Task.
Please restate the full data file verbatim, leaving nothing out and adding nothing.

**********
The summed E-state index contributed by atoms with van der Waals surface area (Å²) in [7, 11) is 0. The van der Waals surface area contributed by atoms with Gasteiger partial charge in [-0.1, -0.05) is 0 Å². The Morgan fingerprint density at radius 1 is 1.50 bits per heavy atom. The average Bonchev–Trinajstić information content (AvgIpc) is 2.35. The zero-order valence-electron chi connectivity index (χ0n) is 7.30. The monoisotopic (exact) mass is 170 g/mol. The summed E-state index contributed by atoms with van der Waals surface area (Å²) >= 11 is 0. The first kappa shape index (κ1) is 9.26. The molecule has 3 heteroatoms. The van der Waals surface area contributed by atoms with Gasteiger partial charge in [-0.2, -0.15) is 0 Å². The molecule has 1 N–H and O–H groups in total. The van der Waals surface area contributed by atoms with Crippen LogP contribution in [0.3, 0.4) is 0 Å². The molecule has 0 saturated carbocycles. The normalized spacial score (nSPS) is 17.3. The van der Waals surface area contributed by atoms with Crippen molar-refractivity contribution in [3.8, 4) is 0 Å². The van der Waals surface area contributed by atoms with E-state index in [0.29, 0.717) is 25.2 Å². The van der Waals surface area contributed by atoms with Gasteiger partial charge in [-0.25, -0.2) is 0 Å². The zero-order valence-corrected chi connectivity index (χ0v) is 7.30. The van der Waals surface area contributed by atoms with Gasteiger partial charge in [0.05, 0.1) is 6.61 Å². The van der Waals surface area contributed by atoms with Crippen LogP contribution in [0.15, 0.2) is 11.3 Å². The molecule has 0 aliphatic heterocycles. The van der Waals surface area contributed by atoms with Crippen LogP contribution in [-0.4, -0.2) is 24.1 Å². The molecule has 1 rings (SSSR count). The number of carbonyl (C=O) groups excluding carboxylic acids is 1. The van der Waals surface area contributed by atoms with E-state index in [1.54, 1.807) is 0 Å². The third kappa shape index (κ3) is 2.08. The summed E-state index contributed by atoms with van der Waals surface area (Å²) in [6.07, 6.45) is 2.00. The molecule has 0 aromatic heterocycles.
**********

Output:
The summed E-state index contributed by atoms with van der Waals surface area (Å²) in [7, 11) is 0. The van der Waals surface area contributed by atoms with Gasteiger partial charge in [-0.1, -0.05) is 0 Å². The Morgan fingerprint density at radius 1 is 1.50 bits per heavy atom. The average Bonchev–Trinajstić information content (AvgIpc) is 2.35. The zero-order valence-electron chi connectivity index (χ0n) is 7.30. The monoisotopic (exact) mass is 170 g/mol. The summed E-state index contributed by atoms with van der Waals surface area (Å²) >= 11 is 0. The first kappa shape index (κ1) is 9.26. The molecule has 3 heteroatoms. The van der Waals surface area contributed by atoms with Gasteiger partial charge in [-0.2, -0.15) is 0 Å². The molecule has 1 N–H and O–H groups in total. The van der Waals surface area contributed by atoms with Crippen LogP contribution in [0.3, 0.4) is 0 Å². The molecule has 0 saturated carbocycles. The normalized spacial score (nSPS) is 17.3. The van der Waals surface area contributed by atoms with Crippen molar-refractivity contribution in [3.8, 4) is 0 Å². The van der Waals surface area contributed by atoms with E-state index in [0.29, 0.717) is 25.2 Å². The van der Waals surface area contributed by atoms with Gasteiger partial charge in [-0.25, -0.2) is 0 Å². The zero-order valence-corrected chi connectivity index (χ0v) is 7.30. The van der Waals surface area contributed by atoms with Gasteiger partial charge in [0.05, 0.1) is 6.61 Å². The van der Waals surface area contributed by atoms with Crippen LogP contribution in [0.15, 0.2) is 11.3 Å². The molecule has 0 aliphatic heterocycles. The van der Waals surface area contributed by atoms with Crippen LogP contribution in [-0.4, -0.2) is 24.1 Å². The molecule has 1 rings (SSSR count). The number of carbonyl (C=O) groups excluding carboxylic acids is 1. The van der Waals surface area contributed by atoms with E-state index in [1.54, 1.807) is 0 Å². The third kappa shape index (κ3) is 2.08. The summed E-state index contributed by atoms with van der Waals surface area (Å²) in [6.07, 6.45) is 2.00. The molecule has 0 aromatic heterocycles.